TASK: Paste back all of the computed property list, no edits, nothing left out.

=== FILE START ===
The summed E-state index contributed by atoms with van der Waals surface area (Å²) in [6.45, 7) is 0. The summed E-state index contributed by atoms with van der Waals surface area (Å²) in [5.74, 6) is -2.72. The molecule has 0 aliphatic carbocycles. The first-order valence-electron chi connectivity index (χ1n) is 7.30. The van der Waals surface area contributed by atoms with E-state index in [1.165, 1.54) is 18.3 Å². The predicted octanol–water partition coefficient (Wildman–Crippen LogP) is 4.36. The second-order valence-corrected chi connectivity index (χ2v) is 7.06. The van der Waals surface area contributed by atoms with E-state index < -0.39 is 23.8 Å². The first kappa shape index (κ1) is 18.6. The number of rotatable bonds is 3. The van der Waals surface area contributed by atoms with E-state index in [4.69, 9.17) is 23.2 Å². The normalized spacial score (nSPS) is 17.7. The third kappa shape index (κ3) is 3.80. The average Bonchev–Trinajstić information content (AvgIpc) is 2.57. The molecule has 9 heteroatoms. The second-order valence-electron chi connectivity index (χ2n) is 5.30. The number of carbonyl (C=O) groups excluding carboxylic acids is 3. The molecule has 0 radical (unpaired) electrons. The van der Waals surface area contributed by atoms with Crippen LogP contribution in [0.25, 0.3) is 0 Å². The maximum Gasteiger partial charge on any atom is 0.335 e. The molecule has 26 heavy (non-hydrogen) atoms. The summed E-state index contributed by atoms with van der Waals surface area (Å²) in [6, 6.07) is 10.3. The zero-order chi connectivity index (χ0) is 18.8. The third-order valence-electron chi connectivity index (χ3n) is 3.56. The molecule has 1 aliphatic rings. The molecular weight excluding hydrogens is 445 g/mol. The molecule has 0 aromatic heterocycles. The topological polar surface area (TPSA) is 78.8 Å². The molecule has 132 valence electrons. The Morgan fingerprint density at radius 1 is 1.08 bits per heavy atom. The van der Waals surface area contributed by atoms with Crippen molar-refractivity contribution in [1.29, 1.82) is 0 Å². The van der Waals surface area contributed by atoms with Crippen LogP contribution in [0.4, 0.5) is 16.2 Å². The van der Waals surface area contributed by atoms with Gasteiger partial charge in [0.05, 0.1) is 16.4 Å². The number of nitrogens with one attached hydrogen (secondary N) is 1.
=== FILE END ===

The summed E-state index contributed by atoms with van der Waals surface area (Å²) in [6.45, 7) is 0. The summed E-state index contributed by atoms with van der Waals surface area (Å²) in [5.74, 6) is -2.72. The molecule has 0 aliphatic carbocycles. The first-order valence-electron chi connectivity index (χ1n) is 7.30. The van der Waals surface area contributed by atoms with E-state index in [1.165, 1.54) is 18.3 Å². The predicted octanol–water partition coefficient (Wildman–Crippen LogP) is 4.36. The second-order valence-corrected chi connectivity index (χ2v) is 7.06. The van der Waals surface area contributed by atoms with E-state index < -0.39 is 23.8 Å². The first kappa shape index (κ1) is 18.6. The number of rotatable bonds is 3. The van der Waals surface area contributed by atoms with E-state index in [4.69, 9.17) is 23.2 Å². The normalized spacial score (nSPS) is 17.7. The third kappa shape index (κ3) is 3.80. The average Bonchev–Trinajstić information content (AvgIpc) is 2.57. The molecule has 9 heteroatoms. The second-order valence-electron chi connectivity index (χ2n) is 5.30. The number of carbonyl (C=O) groups excluding carboxylic acids is 3. The molecule has 0 radical (unpaired) electrons. The van der Waals surface area contributed by atoms with Crippen LogP contribution in [0.25, 0.3) is 0 Å². The maximum Gasteiger partial charge on any atom is 0.335 e. The molecule has 26 heavy (non-hydrogen) atoms. The summed E-state index contributed by atoms with van der Waals surface area (Å²) in [6, 6.07) is 10.3. The zero-order chi connectivity index (χ0) is 18.8. The third-order valence-electron chi connectivity index (χ3n) is 3.56. The molecule has 1 aliphatic rings. The molecular weight excluding hydrogens is 445 g/mol. The molecule has 0 aromatic heterocycles. The topological polar surface area (TPSA) is 78.8 Å². The molecule has 132 valence electrons. The Morgan fingerprint density at radius 1 is 1.08 bits per heavy atom. The van der Waals surface area contributed by atoms with Crippen molar-refractivity contribution in [1.29, 1.82) is 0 Å². The van der Waals surface area contributed by atoms with Crippen LogP contribution in [0.4, 0.5) is 16.2 Å². The van der Waals surface area contributed by atoms with Gasteiger partial charge in [0.05, 0.1) is 16.4 Å². The number of nitrogens with one attached hydrogen (secondary N) is 1.